For Darkness Shows the Stars by Diana Peterfreund
My rating: 4.5 of 5 stars
For Darkness Shows the Stars was a pleasant surprise for me. I read the summary and thought it sounded interesting but I got more than I expected. Yes, this story is about the relationship that develops between the two main characters but it is also about prejudice and slavery and includes a sci-fi twist that includes genetic enhancements.
Elliot and Kai were born on the same day but in very different worlds. Elliot is the daughter of Baron North and a Luddite. Kai is the son of the mechanic on the North farm. He is also what some call a COR or Post. The Luddites believe The Reduction occurred when they challenged God and thought they could engineer certain things better. The structure of society on a Luddite farm is one where the Luddites were typically living a leisurely life and the Posts and the Reduced were those doing and/or managing the work.
In the case of the North farm, the difference is that Elliot was largely involved in the day to day workings of the farm. Her father, the Baron, was never raised to run the farm and is really only concerned about what he wants versus what is right for the farm and the Reduced/Posts that work and live there. This is what leads Elliot to experiment with wheat and attempt to make a better version that will help her sustain her farm – unfortunately her father makes the decision to plow it over to create a horse track. While Elliot is wondering what she will do to make ends meet, her father has received a letter from the Admiral of the Cloud Fleet proposing the rental of her grandfather’s shipyard and home. She latches on to this opportunity to help out the family financially and once the Cloud Fleet gets to the farm, we (along with Elliot) find out what happened to Kai.
I loved seeing the relationship/friendship develop between Elliot and Kai through their letters. It is clear Elliot questions everything not only because she wants to understand but also because her closest friends are a Post and a Reduced. As she continues to get older, it is clear she feels the weight of what it means to be responsible for those at the farm. Because of this, when Kai decides he is going to leave, she makes the decision to not go with him. When Kai returns as Malachai as one of the Captains of the Cloud Fleet, it is clear there was a miscommunication. Kai felt her letter was pointing out their differences in class and she was implying she was better than him when really she was trying to communicate that she couldn’t abandon the people she felt responsible for because she dreamed of something more.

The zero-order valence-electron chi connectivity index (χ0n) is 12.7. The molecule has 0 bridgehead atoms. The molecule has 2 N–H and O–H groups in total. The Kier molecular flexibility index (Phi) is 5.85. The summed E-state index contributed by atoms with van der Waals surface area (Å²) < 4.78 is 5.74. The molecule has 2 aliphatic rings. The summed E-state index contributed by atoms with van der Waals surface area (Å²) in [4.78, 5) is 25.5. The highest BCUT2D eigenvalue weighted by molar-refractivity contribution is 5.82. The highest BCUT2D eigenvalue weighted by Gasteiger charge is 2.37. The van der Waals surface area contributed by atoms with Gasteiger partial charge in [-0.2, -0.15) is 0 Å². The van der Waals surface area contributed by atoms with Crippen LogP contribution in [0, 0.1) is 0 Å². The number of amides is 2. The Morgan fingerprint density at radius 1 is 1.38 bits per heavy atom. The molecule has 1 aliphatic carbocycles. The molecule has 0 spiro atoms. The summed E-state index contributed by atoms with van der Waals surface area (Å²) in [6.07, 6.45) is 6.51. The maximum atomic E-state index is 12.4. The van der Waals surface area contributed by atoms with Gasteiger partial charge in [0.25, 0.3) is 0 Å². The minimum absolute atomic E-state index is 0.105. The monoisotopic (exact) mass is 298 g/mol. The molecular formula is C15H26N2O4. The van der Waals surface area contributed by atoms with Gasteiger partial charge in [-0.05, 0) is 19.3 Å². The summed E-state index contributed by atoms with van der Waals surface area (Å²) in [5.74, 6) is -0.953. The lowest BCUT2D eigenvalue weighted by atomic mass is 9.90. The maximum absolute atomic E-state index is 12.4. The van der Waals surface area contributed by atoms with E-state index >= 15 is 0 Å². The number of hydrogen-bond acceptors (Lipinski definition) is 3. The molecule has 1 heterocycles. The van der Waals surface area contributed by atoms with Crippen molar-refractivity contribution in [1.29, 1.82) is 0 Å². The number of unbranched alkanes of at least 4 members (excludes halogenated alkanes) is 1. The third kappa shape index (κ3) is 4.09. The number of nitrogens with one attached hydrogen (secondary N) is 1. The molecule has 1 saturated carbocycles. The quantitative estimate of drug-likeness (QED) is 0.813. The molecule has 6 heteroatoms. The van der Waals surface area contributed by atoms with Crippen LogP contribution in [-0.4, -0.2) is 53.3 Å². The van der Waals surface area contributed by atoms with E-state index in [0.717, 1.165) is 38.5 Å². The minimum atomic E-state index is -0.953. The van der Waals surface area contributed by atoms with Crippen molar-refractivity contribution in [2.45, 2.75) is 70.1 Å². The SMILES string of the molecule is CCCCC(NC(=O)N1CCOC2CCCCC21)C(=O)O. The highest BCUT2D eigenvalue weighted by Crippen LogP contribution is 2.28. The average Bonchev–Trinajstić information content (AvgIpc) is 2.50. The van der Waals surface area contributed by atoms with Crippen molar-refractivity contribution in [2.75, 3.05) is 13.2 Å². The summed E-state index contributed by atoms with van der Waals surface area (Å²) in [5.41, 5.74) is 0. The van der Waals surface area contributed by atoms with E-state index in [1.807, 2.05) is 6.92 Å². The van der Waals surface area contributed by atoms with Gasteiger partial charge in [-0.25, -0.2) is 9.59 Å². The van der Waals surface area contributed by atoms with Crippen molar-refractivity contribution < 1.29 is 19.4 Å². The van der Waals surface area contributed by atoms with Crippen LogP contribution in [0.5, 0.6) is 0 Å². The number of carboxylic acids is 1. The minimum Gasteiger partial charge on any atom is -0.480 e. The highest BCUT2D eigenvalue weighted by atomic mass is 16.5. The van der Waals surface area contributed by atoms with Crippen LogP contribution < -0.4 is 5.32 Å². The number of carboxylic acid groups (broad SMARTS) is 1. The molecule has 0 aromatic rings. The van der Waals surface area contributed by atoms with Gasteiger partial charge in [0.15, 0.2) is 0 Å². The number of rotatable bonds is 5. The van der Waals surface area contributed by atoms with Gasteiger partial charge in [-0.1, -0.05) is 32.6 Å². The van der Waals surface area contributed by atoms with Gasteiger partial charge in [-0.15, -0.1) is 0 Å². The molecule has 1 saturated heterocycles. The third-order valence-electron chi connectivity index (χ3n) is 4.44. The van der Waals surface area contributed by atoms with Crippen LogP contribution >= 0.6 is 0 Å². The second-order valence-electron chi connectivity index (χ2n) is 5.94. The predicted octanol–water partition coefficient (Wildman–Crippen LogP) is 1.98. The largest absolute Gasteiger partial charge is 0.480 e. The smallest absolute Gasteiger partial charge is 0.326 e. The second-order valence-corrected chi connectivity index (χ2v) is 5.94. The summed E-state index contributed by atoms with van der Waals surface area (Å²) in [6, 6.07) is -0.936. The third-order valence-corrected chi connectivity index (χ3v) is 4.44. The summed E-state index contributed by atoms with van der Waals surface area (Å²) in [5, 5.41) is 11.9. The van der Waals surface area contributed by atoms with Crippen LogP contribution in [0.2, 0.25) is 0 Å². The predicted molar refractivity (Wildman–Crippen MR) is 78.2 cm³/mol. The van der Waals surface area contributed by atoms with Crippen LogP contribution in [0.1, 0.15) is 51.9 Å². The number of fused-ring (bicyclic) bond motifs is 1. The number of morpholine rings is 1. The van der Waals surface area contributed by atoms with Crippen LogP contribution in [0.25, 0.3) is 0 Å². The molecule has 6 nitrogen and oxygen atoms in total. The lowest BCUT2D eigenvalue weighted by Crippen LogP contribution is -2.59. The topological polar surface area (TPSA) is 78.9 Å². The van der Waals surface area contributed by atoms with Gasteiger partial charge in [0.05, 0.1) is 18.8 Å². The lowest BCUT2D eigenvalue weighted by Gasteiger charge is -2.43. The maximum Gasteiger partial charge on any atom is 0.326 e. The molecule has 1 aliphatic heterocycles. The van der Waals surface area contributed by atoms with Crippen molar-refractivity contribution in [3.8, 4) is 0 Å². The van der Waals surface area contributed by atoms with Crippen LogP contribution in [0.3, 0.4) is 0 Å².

The anger that Kai had toward Elliot in the beginning was tough to read, mostly because I was able to see how much it hurt her as well as how much she wished things were different for them. Once things start to become clear not only between Elliot and Kai but also what secrets they hide, the story starts to move along. Through a twist of fate, Elliot is given the Boatwright property when her grandfather dies and this is one of the catalysts that change everything for her. At the same time, Elliot and her sister Tatiana come to a sort of agreement that will allow Elliot the freedom to care for the farm and those who live there as she sees fit while Tatiana and their father are free to live in Channel City with no responsibility.
The characters are what made this story for me. Don’t get me wrong, I loved the story too but I think that if I didn’t get to know Kai and Elliot as well as I did through the letters they exchanged I might have been less invested in how this ended up. I also enjoyed the secondary characters as well. From Andromeda and Felicia to Dee and Ro, they all added to the overall story…even those I disliked (Baron North/Benedict).
I won’t give anything away but the ending was perfect and the final letter gets all the sighs from me.
Now I have to admit (and don’t judge me), I have never read Persuasion but I just might after reading this book. With that said, I don’t think you need to have read it to appreciate this book. I will be recommending this to anyone and everyone. I loved it and I think even those that don’t really appreciate the sci-fi aspect will enjoy this as it is about so much more.